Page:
The Confused, Cloudy Future of DACA
One week out, and many around the U.S. are still wrapping their heads around what Trump as the president-elect means for our country. But with immigrants here under the Deferred for Childhood Arrivals (DACA) initiative, that shock is quickly turning to worry.
While there’s still a couple months before Trump’s administration will take office, DACA participants certainly face an uncertain future ahead of them: as the American Immigration Lawyers Association (AILA) stated in a practice alert, if Trump could move on DACA “immediately or soon after the inauguration, weeks or months later, or not at all if he softens or changes his view.”
Will his campaign bluster prove to be a selective breeze or a massive hurricane? No one’s quite sure yet. Truth is, no one is sure what to make of Trump’s firm immigration policies (espcially when coupled with his racist comments), making it hard to just “give him a chance.” If we’re taking Trump at his loudest word, at least DACA is going to get cut in some way. But in the week since the election, even that remains unclear.
“It’s very difficult to predict what is likely to happen across the immigration spectrum because Trump has issued so many conflicting statements, and even when he walks back some of his statements (like saying now he will only focus on deporting criminal aliens), he could change his mind again, or be influenced by one of his advisors to revert back to a former position,” said Susan Cohen, editor of Mintz Levin’s Immigration Law blog, in an email to LXBN. “Honestly I think it is too early to say what is going to happen. But it is certain that those with DACA permits face an uncertain future.”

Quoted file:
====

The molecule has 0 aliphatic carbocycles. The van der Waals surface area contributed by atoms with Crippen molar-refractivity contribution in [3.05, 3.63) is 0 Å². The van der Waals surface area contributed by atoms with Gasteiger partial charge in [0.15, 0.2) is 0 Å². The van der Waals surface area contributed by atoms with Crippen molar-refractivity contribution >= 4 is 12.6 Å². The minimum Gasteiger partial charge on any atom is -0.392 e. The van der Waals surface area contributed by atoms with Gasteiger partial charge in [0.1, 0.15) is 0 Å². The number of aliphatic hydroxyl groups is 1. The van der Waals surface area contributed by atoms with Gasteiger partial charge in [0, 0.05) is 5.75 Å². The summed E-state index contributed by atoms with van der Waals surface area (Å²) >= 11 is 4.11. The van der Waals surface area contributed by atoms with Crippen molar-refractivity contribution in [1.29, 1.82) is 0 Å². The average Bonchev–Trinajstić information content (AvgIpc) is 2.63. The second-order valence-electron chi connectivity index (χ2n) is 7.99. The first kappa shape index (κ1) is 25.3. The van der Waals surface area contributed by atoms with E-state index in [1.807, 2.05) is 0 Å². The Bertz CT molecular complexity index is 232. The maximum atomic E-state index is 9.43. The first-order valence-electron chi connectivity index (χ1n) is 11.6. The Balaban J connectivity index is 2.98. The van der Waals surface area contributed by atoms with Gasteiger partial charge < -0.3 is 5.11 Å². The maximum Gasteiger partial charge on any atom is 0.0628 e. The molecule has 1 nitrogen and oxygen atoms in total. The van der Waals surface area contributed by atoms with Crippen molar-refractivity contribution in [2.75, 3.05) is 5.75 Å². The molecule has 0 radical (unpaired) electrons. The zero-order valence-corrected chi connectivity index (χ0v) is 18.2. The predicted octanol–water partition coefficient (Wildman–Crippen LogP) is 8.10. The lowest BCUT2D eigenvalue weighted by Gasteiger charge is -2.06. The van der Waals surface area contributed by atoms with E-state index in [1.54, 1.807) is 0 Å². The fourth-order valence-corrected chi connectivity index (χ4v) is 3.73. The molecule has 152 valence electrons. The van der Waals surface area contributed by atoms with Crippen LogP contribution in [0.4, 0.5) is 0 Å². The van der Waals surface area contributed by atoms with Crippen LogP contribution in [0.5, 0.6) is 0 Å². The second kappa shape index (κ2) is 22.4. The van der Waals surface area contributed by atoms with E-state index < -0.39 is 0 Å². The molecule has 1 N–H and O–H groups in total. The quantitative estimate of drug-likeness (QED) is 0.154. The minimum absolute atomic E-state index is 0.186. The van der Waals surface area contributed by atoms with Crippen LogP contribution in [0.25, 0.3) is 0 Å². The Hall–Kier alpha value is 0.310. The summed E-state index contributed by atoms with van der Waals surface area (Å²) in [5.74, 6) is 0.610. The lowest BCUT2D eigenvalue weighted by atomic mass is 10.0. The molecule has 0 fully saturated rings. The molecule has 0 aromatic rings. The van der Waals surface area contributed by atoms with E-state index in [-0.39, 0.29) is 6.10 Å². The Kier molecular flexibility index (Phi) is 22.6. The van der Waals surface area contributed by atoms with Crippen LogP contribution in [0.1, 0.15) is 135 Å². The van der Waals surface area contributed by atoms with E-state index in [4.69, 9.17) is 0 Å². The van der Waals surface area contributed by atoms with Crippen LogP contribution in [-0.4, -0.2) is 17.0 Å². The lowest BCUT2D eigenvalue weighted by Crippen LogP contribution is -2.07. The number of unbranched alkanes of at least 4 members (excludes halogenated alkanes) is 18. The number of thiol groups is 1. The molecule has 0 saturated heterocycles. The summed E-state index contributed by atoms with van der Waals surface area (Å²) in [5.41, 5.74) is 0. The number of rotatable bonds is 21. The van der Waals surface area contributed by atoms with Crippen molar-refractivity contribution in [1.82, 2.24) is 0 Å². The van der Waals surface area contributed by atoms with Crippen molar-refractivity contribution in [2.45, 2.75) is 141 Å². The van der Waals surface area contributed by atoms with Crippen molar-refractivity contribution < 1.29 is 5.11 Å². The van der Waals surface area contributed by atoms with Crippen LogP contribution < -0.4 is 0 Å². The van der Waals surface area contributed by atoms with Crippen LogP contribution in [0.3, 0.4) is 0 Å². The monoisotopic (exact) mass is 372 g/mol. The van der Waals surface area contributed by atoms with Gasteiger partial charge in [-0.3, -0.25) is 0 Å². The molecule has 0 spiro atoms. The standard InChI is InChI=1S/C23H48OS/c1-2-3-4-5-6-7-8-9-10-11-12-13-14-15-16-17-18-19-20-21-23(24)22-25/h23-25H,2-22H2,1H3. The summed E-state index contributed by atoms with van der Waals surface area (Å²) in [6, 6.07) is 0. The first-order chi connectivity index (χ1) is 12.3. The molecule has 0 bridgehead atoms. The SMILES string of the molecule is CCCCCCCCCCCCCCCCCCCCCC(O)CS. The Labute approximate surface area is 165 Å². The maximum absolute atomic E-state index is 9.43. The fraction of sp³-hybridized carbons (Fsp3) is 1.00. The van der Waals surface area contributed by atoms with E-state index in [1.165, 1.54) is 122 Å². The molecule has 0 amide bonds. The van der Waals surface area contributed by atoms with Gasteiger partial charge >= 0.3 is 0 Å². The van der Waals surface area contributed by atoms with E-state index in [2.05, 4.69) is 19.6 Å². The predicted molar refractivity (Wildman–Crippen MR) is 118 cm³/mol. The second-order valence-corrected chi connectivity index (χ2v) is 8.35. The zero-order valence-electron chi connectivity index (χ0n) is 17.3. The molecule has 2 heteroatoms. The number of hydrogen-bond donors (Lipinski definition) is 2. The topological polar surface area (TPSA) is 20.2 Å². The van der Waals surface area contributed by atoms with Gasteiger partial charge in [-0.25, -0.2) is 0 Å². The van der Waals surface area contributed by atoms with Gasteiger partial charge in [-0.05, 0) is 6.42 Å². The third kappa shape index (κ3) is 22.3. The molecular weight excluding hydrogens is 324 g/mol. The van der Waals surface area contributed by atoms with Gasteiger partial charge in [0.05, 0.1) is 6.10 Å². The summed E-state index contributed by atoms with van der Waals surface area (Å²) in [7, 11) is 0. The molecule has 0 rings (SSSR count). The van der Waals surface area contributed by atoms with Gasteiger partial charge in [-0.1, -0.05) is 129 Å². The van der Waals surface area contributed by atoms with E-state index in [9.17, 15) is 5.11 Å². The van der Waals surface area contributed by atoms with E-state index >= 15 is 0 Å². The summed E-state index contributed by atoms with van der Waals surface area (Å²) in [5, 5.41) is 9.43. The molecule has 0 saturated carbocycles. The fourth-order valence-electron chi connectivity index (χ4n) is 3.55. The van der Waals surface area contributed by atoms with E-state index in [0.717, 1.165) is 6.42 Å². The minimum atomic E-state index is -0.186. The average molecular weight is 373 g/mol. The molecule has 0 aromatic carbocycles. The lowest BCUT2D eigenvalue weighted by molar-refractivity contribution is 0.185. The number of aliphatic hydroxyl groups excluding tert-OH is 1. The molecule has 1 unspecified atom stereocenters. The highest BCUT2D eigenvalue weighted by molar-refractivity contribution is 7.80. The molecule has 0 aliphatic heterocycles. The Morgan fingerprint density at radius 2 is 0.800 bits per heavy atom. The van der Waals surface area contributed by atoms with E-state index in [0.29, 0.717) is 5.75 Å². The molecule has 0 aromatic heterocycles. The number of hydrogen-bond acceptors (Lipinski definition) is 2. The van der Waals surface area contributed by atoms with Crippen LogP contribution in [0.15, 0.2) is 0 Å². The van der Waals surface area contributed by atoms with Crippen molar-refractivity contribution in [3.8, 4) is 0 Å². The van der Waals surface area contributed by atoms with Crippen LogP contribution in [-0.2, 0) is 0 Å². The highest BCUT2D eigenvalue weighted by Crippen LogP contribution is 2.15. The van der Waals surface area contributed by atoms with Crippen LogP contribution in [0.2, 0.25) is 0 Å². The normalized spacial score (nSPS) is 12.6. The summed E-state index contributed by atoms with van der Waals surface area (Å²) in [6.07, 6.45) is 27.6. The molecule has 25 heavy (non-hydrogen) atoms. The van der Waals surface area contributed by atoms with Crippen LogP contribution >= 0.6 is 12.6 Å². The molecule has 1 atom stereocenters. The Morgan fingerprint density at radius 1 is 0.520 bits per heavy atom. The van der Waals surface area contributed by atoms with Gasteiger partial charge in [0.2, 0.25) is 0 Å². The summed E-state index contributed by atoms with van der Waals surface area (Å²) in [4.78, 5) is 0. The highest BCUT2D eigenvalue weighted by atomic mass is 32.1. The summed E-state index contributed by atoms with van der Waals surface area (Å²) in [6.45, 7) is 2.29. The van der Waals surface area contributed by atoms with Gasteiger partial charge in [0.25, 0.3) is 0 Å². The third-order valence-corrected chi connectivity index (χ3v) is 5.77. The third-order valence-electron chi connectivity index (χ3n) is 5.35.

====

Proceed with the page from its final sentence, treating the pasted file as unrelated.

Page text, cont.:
That uncertainty is only compounded when you take in the number of options Trump has for cutting reform like DACA: He could suspend or revoke proposed and recently finalized immigration reform initiatives, alter travel restrictions, create more ICE patrols, enact mandatory E-Verify, or—as Seyfarth Shaw’s client alert put it—reinstate ‘the “Culture of No’ on Steroids.”
But as Seyfarth Shaw immigration attorney Angelo Paparelli and author of the client alert notes, nothing is likely to happen immediately. And though it’s possible a strict removal process will begin, he’s hearing from different sources on both sides of the aisle that it won’t be the case.
“It’s counterproductive to immediately take action against people who have DACA for variety of reasons: The focus may be on the removal of criminal aliens—just today there was a quote that suggested there may be 2-3 million criminal aliens,” said Paparelli, who also authors the Nation of Immigrators blog. “And we have to bear in mind that until an appropriation of funds happens, there’s not going to be anyone removed very easily beyond the historic levels of the Obama Administration.”
Same as the old boss
Which is an important note: Though our current president has introduced (or attempted to do so) a whole lot of immigration reform initiatives, he’s still seen more people deported under his administration than ever before. Since taking office in 2009 he’s deported 2.5 million. Though Trump has come under fire for problems with racism and white supremacy, it’s possible that his immigration platform won’t be black and white, good and bad, just as Obama’s wasn’t.
“What I think is will likely happen is there will be no new approvals. There will instead be an allowance of individuals to ride out existing grant of benefits, and not have to consider option abruptly,” said Paparelli, who notes that Obama himself called Trump a “pragmatist” in his policies. “Everyone of these folks has been screened already to eliminate grants to people of national security concern or with criminal backgrounds. It’s a relatively intact, so-called “safe” population, making it an unnecessary battle—at least initially.”